When the radio is configured in Broadcast mode, by enabling Broadcast in the Radio Features section, the radio is in Broadcast Acknowledge Mode. While in this mode, the RF packet is broadcast out to all eligible receivers on the network. Broadcast Attempts is used to increase the odds of successful delivery to the intended receivers. Transparent to the OEM Host, the transmitter will send the RF packet to the receivers. If a receiver detects a packet error, it will throw out the packet. This will continue until the transmitter exhausts all of its attempts. Once the receiver successfully receives the packet it will send the packet to the OEM Host. It will throw out any duplicates caused by further Broadcast Attempts. The received packet will only be sent to the OEM Host if it is received free of errors.
Are your RAMP radios (AC4490/CL4490, AC4790/CL4790, RM024, LT1110) UL Certified for applications in C1D2 Environments?
While the some of our RAMP radios have been used in C1D2 environments, they are not certified for this. Extra certifications are required which are on the customer to get. However, we will supply the additional information necessary to obtain certification such as capacitance and inductance totals and BOMs as required. This information is only provided under NDA. To request the additional information required for such certifications please open a support ticket via our Support Portal.
How do I return my ConnexLink Radio, AC4490/AC4790, RM024, LT1110 radio to its default settings?
In order to return the radio to its default EEPROM settings it is necessary to load a previously saved file containing the default settings to the Configuration Utility and write the changes to the radio. If you did not save the default settings to a file, prior to changing the settings, please contact Laird Support through the Support Portal to request a file with the default settings for the purpose of restoring the radio to its default configuration.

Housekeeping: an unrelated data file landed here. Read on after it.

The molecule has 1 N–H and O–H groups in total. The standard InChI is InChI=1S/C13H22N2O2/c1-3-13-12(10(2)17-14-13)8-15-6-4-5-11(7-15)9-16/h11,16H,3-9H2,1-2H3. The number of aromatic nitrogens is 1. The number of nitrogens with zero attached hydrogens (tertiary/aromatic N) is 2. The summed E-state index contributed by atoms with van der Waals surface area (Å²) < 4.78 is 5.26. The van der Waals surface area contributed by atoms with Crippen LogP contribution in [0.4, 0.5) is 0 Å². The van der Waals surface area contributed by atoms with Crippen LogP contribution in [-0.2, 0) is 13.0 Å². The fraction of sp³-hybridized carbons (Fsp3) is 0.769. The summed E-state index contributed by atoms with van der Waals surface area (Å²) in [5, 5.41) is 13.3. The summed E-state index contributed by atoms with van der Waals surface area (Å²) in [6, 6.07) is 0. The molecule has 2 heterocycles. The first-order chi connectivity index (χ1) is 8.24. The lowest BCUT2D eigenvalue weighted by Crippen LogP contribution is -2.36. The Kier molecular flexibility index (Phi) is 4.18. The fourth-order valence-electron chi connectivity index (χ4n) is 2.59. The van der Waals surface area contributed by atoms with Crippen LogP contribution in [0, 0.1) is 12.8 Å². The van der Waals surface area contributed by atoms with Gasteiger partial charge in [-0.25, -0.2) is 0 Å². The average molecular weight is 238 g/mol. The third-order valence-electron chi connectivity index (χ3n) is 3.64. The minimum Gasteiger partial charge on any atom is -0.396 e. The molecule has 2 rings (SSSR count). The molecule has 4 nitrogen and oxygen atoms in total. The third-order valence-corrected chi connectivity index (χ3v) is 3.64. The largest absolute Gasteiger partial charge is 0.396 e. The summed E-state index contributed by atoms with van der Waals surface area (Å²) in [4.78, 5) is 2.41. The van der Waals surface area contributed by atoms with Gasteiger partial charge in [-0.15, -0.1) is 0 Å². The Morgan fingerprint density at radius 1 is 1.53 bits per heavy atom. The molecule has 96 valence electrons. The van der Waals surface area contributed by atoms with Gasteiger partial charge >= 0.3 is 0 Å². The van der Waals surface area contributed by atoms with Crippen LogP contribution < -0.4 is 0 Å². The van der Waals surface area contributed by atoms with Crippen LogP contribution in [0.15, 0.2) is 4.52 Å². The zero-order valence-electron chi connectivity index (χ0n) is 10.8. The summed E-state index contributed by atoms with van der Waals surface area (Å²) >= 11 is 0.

The "Show Default" settings view in the Laird Configuration and Test Utility should NEVER be written to the radio, as these are for reference ONLY. Writing these to the radio can result in corrupting the radio to a point where it can become unrecoverable. After viewing the "Show Default" settings, the radio settings should always be READ again, prior to writing any changes to the radio, to prevent this from occurring.
What is difference between AC4490/AC4790 product part numbers that end with -01, -02, -03?
The -01, -02, -03 at the end of the part number signifies the version of firmware loaded to the module.
These firmware versions are Regionally significant and apply certified for the regions listed:
|AC4490LR-1000M-01 Long Range||FCC/IC||North America|
|CL4490-1000-232-01 (RS232)||FCC/IC||North America|
|CL4490-1000-232-SP-01 (RS232 - Starter Pack - Includes 2 units)||FCC/IC||North America|
|CL4490-1000-485-01 (RS485)||FCC/IC||North America|
|CL4490-1000-485-SP-01 (RS485 - Starter Pack - Includes 2 units)||FCC/IC||North America|
*RMC/C-Tick Certified modules/ConnexLink must be purchased through Tekdis as they hold the certification.
What is the main difference between the AC4490 and the AC4790?
The AC4790 and AC4490 are identical hardware modules, they only differ in the firmware that is loaded to them. The AC4490 has a server / client architecture while the AC4790 has a masterless architecture. The AC4490 requires a server in each network that is used to keep all the clients in sync; all radios hop together through the frequency bins. The AC4790 does not require a server to keep sync and therefore all radios are hopping independently through the frequency bins and only synchronize when there is data to be transmitted. A masterless radio can be used to build a mesh-type network where a server / client is limited to a star network.